I’ve been holding my breath for the launch of the long rumored 4-series. If you haven’t followed the rumors and leaks, than you probably didn’t know that BMW is heading towards a rebadging of their coupe cars. So what was once a 3-series coupe will now be known simply as a 4-series. The 1-series coupe will become a 2-series and who knows what will happen in the case of the 6-series and the Grand Coupe. But no matter, because all I care about is the new 4-series, which as it happens takes some design cues from the 6-series.
Unfortunately, price, official sale date, and the engine is currently unknown. But in all likelihood it will go on sale this summer or early fall, and includes a similar if not the same powertrains as the 2013 328i and 335i; a tubro charged 2.0L 4-banger, and a turbo charged 3.0L inline 6, respectively.
Compared to the last iteration fo the 3-series, the all new 4-series sports a 2-inch longer wheelbase, a 1.7-inch wider body, and lower roof line of about .5-inches. We’re hearing that the low fascia won’t make the final cut when it comes to the production model – this isn’t a finalized car – more a prototype – but expect something analogous to appear int he M4, which probably won’t make its debut until 2014 – par for the course.
That said, the pictured LED headlights merge into the iconic BMW kidney grill, as seen in the 2013 3-series. The rear of the 4-series takes a much more aggressive and bolder approach than its 4-door sibling by integrating the exhaust into the lower portion of the bumper – it’s not a design that I’m immediately on board with, but one I’m sure I’ll come to love thanks to the clean lines.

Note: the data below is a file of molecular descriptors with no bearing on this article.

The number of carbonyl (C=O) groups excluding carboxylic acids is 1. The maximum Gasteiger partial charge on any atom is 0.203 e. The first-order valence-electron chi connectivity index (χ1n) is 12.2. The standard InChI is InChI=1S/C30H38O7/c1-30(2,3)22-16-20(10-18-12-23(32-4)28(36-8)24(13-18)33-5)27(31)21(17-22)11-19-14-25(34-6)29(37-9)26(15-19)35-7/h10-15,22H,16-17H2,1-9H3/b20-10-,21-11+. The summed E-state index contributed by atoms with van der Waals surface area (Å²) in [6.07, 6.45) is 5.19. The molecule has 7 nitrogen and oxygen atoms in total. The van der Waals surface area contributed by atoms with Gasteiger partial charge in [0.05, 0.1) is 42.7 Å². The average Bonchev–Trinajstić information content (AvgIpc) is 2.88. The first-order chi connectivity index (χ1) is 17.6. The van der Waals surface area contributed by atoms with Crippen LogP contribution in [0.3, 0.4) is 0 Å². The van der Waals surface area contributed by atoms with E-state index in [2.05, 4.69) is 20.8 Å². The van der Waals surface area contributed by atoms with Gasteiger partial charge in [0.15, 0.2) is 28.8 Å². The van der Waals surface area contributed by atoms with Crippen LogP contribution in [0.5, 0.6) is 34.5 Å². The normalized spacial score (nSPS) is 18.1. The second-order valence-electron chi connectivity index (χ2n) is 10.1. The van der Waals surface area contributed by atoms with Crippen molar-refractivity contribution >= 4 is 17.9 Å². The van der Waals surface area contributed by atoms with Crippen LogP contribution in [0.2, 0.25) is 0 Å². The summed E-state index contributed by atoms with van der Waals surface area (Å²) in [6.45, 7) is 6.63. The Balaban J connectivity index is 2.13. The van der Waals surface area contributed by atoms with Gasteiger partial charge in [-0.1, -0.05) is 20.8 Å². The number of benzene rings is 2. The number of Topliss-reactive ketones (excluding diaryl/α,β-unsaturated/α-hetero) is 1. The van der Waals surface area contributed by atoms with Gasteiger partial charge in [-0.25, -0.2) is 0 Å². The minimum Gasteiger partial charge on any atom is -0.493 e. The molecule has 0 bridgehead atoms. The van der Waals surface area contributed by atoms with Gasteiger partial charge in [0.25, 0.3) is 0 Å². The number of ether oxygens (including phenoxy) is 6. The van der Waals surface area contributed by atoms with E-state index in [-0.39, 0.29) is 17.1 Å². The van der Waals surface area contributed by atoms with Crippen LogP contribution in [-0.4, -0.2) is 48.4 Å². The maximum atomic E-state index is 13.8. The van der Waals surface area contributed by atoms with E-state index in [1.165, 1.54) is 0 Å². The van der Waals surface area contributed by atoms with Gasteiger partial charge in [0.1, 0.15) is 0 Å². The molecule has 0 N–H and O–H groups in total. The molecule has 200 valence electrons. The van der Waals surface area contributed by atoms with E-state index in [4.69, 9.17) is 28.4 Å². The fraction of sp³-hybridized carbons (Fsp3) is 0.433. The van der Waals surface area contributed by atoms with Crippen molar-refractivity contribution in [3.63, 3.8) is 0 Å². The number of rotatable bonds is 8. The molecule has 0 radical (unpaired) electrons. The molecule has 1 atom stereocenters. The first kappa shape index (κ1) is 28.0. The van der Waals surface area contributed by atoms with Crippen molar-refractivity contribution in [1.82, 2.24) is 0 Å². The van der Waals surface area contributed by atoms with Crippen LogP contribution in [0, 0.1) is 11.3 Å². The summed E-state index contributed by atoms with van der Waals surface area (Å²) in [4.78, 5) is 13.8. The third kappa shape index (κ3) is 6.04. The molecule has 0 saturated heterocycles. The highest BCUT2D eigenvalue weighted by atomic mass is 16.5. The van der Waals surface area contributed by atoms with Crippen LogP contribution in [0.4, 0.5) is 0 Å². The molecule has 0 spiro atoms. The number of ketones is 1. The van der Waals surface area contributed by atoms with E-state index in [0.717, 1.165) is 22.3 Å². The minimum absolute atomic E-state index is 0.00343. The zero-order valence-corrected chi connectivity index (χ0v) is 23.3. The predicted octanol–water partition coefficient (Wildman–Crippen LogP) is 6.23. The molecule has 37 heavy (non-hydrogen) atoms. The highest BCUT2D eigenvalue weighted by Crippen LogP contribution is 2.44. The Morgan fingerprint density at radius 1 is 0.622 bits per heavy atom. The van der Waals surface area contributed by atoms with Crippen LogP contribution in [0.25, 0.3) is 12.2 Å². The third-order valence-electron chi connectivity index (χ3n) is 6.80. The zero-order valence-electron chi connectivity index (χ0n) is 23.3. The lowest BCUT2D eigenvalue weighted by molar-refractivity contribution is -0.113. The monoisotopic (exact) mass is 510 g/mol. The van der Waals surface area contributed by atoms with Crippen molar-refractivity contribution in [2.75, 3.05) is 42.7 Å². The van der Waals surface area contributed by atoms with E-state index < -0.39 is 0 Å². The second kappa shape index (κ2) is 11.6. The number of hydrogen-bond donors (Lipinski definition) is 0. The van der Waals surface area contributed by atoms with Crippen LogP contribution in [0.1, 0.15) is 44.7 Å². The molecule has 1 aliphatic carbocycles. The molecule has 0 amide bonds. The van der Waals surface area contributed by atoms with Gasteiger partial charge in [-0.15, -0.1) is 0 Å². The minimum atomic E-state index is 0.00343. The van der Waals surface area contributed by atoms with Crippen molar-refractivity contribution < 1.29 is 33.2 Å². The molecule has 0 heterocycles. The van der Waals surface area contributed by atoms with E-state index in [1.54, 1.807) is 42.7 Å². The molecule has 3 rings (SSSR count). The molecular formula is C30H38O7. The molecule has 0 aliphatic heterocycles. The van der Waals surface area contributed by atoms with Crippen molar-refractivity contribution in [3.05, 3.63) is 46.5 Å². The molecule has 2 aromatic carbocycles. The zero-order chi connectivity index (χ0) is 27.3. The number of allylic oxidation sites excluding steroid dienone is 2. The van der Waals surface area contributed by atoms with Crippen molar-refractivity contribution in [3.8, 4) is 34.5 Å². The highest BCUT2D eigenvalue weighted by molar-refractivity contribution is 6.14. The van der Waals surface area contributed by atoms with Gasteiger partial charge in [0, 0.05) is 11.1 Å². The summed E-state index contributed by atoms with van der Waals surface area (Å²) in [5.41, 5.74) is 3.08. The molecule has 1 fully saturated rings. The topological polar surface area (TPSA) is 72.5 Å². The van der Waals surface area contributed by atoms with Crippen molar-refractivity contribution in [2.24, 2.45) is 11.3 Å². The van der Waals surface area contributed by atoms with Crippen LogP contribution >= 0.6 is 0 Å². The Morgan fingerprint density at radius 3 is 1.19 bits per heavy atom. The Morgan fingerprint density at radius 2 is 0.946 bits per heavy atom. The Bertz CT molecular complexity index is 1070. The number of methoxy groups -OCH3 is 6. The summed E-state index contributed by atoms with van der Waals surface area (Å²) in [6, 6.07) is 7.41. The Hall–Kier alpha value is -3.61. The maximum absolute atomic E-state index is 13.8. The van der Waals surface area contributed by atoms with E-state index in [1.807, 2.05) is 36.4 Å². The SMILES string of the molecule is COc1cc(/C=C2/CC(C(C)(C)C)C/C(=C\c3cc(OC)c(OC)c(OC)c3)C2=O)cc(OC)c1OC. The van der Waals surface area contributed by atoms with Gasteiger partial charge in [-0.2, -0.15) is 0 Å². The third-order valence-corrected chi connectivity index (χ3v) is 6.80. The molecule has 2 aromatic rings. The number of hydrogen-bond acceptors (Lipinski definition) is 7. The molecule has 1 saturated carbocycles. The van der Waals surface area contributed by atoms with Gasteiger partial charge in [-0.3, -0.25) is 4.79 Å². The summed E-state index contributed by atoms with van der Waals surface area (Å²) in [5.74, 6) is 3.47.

Inside you’ll continue to find what I believe to be best in class leather trim. Also, expect BMW’s iDrive to continue through this iteration, and rightfully so, since much like the leather trim and other interior finishes, it’s a best in class system that is responsive, clean, and easy to use. I’m just a bit disappointed that MOG continues to be the only all-you-can-eat music service that integrates directly into the car’s controls, but maybe BMW will surprise us with a new array of compatible apps upon launch.
As always, expect a test drive, but until then you can hold out and read my BMW 5A Active Hybrid review in the coming weeks.